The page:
According to a study published in the National Journal of Medicine, 41% of people who receive therapy for depression respond positively to their treatment. If you want to help your partner improve their mental health and get support for their depression, encouraging them to seek treatment from a mental health professional is one of the best things you can do.
Likewise, couples counseling may also be a valuable resource for helping the two of you navigate the relationship challenges that depression creates.
Convincing someone who is struggling with depression (or any mental health condition, for that matter) to seek professional help isn’t always easy, and it’s something that you will want to do carefully and with respect for your partner’s feelings. Focus on gentle and kind encouragement and understand that they may not be receptive right away.
Healing from depression takes time and effort. It may take several different treatment approaches that could include antidepressants, therapy, or a combination of both.
While there’s no denying that symptoms of depression can absolutely put a lot of strain on a romantic relationship, it’s important to remain patient and realize that treating depression (whether it qualifies as a major depressive disorder or not) can be a marathon rather than a sprint.
Communication can fix a lot of problems in a relationship. Open communication might not cure your partner’s depression, but it will be vital for helping the two of you work through the relationship challenges depression can cause.
People with depression don’t always take the initiative when it comes to communicating their needs and feelings. This means that you will want to check in with your partner regularly and encourage them to be open and honest about what they’re struggling with.
Depression can affect anyone. In other words, your partner’s condition is not their fault. This can be difficult to keep in mind when your partner’s behavior is negatively impacting you and your relationship, but it’s essential to continue supporting your partner and avoid blaming them for their condition.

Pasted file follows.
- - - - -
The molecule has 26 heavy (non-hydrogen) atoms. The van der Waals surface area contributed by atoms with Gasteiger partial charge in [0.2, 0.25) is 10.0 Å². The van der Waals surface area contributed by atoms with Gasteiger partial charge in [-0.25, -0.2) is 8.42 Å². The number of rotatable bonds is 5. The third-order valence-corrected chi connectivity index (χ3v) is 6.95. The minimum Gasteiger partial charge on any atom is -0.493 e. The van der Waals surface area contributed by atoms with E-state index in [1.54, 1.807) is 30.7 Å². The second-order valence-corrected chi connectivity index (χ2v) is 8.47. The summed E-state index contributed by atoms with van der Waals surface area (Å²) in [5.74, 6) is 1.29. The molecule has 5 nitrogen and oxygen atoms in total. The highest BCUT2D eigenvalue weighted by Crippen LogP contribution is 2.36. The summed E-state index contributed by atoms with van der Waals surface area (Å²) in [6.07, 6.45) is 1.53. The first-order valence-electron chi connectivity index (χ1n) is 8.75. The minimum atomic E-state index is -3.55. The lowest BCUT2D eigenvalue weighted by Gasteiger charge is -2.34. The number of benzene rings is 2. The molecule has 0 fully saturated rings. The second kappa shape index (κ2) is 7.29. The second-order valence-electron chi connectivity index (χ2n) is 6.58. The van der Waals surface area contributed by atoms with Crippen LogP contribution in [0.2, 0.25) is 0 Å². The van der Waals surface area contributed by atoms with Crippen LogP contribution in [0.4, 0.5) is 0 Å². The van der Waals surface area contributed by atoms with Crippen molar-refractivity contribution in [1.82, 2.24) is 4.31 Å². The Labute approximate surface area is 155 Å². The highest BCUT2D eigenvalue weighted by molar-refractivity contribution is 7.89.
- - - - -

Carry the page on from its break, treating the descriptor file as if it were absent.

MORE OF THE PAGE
Supporting a partner (or any other family member or loved one) living with depression can easily take a toll on your own mental health. To help your partner get better and maintain a healthy relationship, you must also prioritize your health.
To maintain your own mental well-being while supporting a partner with depression, be sure to engage in healthy self-care techniques. Eat a healthy diet, stay active, get plenty of sleep, and allow yourself time for the things you enjoy.
When you commit to taking care of yourself, you’ll be in a much better place to support your partner.
One of the most effective ways to treat depression as well as navigate the relationship difficulties that it creates is to work with a mental health professional. Whether you’re interested in individual therapy for you or your partner, couples therapy for the two of you, or both, SonderMind can help.
At SonderMind, we match therapy seekers with therapists ideally suited to their individual preferences — whether they need online or in-person therapy.
Get matched with a therapist through SonderMind today.